- Inflammatory Arthritis: Also referred to as Rheumatoid Arthritis, this occurs when the bodys immune system attacks joint tissues with intense inflammation. Inflammatory arthritis often has a genetic cause, and doctors usually treat it aggressively with drugs. However, depending on the severity of symptoms, physical therapy may be recommended for treatment as well.
- Metabolic Arthritis: The most common type of metabolic arthritis is gout, a condition caused by uric acid crystals building up in the joints of the extremities, especially in the feet. This is typically a result of reduced kidney function. Physical therapy can help gout patients restore range of motion in the affected area, and it can even reduce the buildup of acidic crystals that accumulate in the joints.
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Other Forms Of Arthritis
As mentioned previously, there are many forms of arthritis. Some less common forms of arthritis include psoriatic arthritis, ankylosing spondylitis, and reactive arthritis.
- Psoriatic arthritis. People with psoriasis can also develop arthritis. Typically, they experience swollen fingers and toes, nail changes, lower back pain, eye inflammation, and inflammation of joints, according to a psoriatic arthritis overview by the NIAMS.
- Ankylosing spondylitis. Mainly affecting the spine, ankylosing spondylitis can cause some of the bones in the spine to fuse over time, according to clinical manifestation research published by UpToDate. Early signs include pain and stiffness in the lower back and hips, especially in the morning or after periods of inactivity.
- Reactive arthritis. Triggered by other infections in the body, reactive arthritis typically targets the knees, ankle, and feet. Signs and symptoms come and go, usually clearing up within a few weeks or months, according to a reactive arthritis overview published by the NIAMS.
Although its not a type of arthritis, lupus is known as an arthritic condition because of the chronic inflammation associated with it. Approximately 95% of lupus patients experience arthritis at some point, according to the John Hopkins Lupus Center. If you or your loved one has lupus, be sure to check for symptoms of arthritis as well.
Why Do I Have Ra
What is causing your joint pain? RA is an autoimmune disorder. Autoimmune disorders result from your immune system mistaking your normal cells for foreign cells and attacking/destroying them. When your immune system attacks the lining of the membrane surrounding your joints , inflammation occurs. The constant inflammation of the synovium thickens the membrane lining and wears away the cartilage and bone in your joints, causing the physical pain you experience.
The tricky thing about RA is that doctors are still unsure of what the underlying cause is. While genetics seem to be a contributing factor, the baffling mystery is that the majority of people suffering from RA have no family history of it.
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How Is Psoriatic Arthritis Diagnosed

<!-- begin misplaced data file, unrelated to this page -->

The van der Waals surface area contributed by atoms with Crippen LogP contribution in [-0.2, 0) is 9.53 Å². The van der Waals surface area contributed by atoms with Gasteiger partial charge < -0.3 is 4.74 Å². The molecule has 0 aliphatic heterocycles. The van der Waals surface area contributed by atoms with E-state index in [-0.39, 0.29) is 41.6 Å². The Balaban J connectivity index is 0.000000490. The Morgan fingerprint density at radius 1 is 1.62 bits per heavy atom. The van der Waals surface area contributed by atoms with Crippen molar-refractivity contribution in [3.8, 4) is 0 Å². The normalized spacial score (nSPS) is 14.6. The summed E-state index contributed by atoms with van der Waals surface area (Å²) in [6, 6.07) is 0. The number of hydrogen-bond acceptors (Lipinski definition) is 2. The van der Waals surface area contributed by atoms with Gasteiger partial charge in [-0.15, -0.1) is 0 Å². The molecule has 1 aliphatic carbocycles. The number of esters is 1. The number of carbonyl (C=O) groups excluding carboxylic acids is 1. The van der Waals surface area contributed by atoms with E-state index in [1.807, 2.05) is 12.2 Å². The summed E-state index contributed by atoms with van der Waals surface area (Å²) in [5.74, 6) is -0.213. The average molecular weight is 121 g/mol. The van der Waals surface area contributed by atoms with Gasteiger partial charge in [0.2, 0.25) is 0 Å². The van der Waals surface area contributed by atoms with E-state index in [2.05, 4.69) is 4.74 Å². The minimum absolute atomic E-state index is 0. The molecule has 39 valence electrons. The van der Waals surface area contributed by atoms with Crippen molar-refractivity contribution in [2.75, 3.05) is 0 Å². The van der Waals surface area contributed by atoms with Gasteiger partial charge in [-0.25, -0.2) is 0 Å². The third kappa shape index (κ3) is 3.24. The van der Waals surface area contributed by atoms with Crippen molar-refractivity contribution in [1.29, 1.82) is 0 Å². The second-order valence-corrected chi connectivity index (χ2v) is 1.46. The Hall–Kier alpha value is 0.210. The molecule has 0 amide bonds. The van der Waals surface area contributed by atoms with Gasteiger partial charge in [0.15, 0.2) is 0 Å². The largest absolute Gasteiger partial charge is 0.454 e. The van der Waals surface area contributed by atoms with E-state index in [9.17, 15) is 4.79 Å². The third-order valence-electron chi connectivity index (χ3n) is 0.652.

There is no single test to diagnose psoriatic arthritis. Healthcare providers make the diagnosis based on a patients medical history, physical exam, blood tests, and X-rays of the affected joints. Magnetic resonance imaging is generally not needed except in unusual circumstances.
Laboratory tests that may be helpful in diagnosis or used to monitor disease activity include:
- Rheumatoid factor and anti-CCP types of blood tests to help diagnose rheumatoid arthritis.
- HLA-B27 blood test to help diagnose, may also be indicated with a family history of psoriasis or psoriatic arthritis.
- Sedimentation rate and C-reactive protein may indicate inflammation.
X-rays are not usually helpful in making a diagnosis in the early stages of the disease. In the later stages, X-rays may show changes that are more commonly seen only in psoriatic arthritis. One such finding is called the pencil-in-cup, which describes the finding where the end of the bone gets whittled down to a sharp point. This finding indicates more severe inflammatory changes to joints, which may require more aggressive treatment.
Tips For Rheumatoid Arthritis Pain Management
Other than the pain itself, rheumatoid arthritis can cause many other problems and disruptions in life. There are some things you can do to stay healthy and reduce your pain. These are in addition to your regular treatments.
Here are some tips to help you with your rheumatoid arthritis pain management and coping with the disease:
Dont smoke: Smoking can have serious health consequences on rheumatoid arthritis patients. Smoking causes inflammation, which can complicate these disease and cause more pain.
Be conscious of your use of joints: Try reducing the stress on your joints by being conscious of your daily activities. Picking up items and turning door handles can add pressure to your joints causing them to feel sore. Look for ways to adjust your daily habits and limit the aggressive use of your joints.
Talk to your doctor and rheumatologist: If you still feel pain despite treatment, or you notice new pain, be sure to communicate with your physician and your rheumatologist. There may be additional pain relieving options available.
Seek emotional support: Deal with any stress or trauma you may feel by joining a support group of other rheumatoid arthritis patients. Professional counseling may also help improve your mood and help you to remain positive.
If you continue to experience chronic pain, there are several options for you to try. Talk to your rheumatologist about rheumatoid arthritis pain management options that are right for your individual case.